Encircling Africa

Encircle Africa was the first solo and unsupported overland circumnavigation of continental Africa by public transport.

It came as somewhat of a surprise to me that I would be attempting to achieve something never completed before in such as manner. Africa’s a big place; the second largest continent. So I was even more surprised to learn about the ways in which Africa had been encircled before my idea developed into the expedition it did. Perhaps it is because although Africa is the second largest continent, its coastline, somewhere around 16,000 miles plus (and that’s still quite a lot) is rather smaller than that of other continents. While Europe has a land mass a third of the size of Africa’s, its coastline is at least 4,000 miles longer.
Here’s a rundown of some of the circumnavigations of Africa that preceded my own.

In an article headlined “To Encircle Africa” The Brisbane Courier of Friday 21stOctober 1927 described November 18th of the same year as the start date for an attempt by Sir Alan Cobham to travel 20,000 around Africa by air, using his flying boat Short Singapore. The article goes on “he hopes to bring Kenya Colony within seven days of England, and South Africa ten days. It will be the most diversified flight yet attempted”.

Not quite a submarine, Tripoli, Libya

Only six years after Cobham flew around Africa, and with a very similar headline of “Submarines Encircle Africa” it was reported by the Advocate from Rome that two Italian submarines had arrived at Spezia in Italy having cruised for 17,000 miles around the continent under the waves. The crews of the Seless and the Toti were warmly welcomed back by Mussolini, then Prime Minister of Italy, on their unique performance.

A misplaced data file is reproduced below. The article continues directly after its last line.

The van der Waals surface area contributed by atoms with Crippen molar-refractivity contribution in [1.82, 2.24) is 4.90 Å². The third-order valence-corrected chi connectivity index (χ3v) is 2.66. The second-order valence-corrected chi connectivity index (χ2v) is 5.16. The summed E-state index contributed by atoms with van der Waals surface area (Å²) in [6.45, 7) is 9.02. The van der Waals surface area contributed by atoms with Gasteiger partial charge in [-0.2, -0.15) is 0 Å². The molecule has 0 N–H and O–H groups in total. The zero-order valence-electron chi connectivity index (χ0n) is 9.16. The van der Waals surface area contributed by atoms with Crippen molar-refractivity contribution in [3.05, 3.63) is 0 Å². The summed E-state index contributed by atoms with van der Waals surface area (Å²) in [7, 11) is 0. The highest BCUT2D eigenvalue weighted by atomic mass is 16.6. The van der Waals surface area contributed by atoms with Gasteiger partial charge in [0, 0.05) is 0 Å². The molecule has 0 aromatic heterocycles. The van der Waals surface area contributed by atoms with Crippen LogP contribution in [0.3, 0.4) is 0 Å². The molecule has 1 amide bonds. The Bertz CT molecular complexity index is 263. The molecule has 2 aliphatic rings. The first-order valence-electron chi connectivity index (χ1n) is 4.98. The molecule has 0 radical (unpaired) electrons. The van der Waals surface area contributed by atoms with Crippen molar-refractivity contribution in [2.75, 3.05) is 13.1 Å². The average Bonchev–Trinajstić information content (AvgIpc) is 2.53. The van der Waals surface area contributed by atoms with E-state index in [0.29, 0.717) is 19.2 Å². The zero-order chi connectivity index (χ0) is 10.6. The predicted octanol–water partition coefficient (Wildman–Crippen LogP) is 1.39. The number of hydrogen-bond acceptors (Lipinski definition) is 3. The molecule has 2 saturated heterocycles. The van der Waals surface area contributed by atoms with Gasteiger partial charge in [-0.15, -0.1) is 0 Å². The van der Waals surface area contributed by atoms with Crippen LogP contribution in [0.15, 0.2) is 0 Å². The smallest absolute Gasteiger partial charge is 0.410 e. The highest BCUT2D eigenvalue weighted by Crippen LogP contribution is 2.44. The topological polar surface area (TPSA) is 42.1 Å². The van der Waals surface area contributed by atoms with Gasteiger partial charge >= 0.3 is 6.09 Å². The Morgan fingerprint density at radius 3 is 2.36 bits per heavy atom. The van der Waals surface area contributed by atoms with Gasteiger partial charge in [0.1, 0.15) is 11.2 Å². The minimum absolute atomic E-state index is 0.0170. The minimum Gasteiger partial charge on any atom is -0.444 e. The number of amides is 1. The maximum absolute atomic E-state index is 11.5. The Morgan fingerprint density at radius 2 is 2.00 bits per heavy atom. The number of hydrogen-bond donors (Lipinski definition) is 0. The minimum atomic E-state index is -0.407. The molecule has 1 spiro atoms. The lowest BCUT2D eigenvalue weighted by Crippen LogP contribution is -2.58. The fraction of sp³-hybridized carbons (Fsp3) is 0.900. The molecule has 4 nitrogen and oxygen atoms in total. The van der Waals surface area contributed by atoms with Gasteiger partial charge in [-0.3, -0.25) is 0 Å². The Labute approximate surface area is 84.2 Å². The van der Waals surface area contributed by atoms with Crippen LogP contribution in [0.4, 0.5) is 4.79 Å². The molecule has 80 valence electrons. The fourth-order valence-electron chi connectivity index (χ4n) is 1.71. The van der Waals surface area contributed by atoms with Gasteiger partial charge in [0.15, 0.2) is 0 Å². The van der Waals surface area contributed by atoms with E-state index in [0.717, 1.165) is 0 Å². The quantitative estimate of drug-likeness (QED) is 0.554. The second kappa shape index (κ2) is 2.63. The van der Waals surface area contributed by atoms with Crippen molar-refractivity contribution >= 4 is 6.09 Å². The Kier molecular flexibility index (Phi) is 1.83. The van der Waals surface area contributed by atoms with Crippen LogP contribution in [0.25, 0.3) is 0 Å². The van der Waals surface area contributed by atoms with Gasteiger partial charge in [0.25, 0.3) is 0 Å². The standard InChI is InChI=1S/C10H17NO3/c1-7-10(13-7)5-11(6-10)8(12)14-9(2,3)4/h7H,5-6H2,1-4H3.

Four-wheel drive
In more recent times South African explorer Kingsley Holgate and his family traversed Africa’s coastline by Land Rover in the Outside Edge expedition. A doyenne of exploration in Africa, Holgate spent 450 days on the road, comparing closely with my 396, delivering malaria nets to coastal populations.

Sand can make four-wheel drives imperative in parts of Namibia

It was up to another South African, Riaan Manser, to cycle around the continent. Thinking it would take a year, it took him 2 years and 2 months, cycling an average of 90 kilometres a day. He started, like Holgate, from his home country of South Africa, travelling north towards the west coast of Africa first. What stands in the memory for me about Manser’s trip was the need to continually pull out his toenails, damaged by his heavy daily footfall.

Motorcycle and foot
There are currently a couple of expeditions aiming to be not only the first circumnavigations of Africa by motorcycle, but also the first females to do so. I have yet to find anyone who is looking to circumnavigate by foot, perhaps the last option for a first in African circumnavigation without the need for a unicycle or pedalo.
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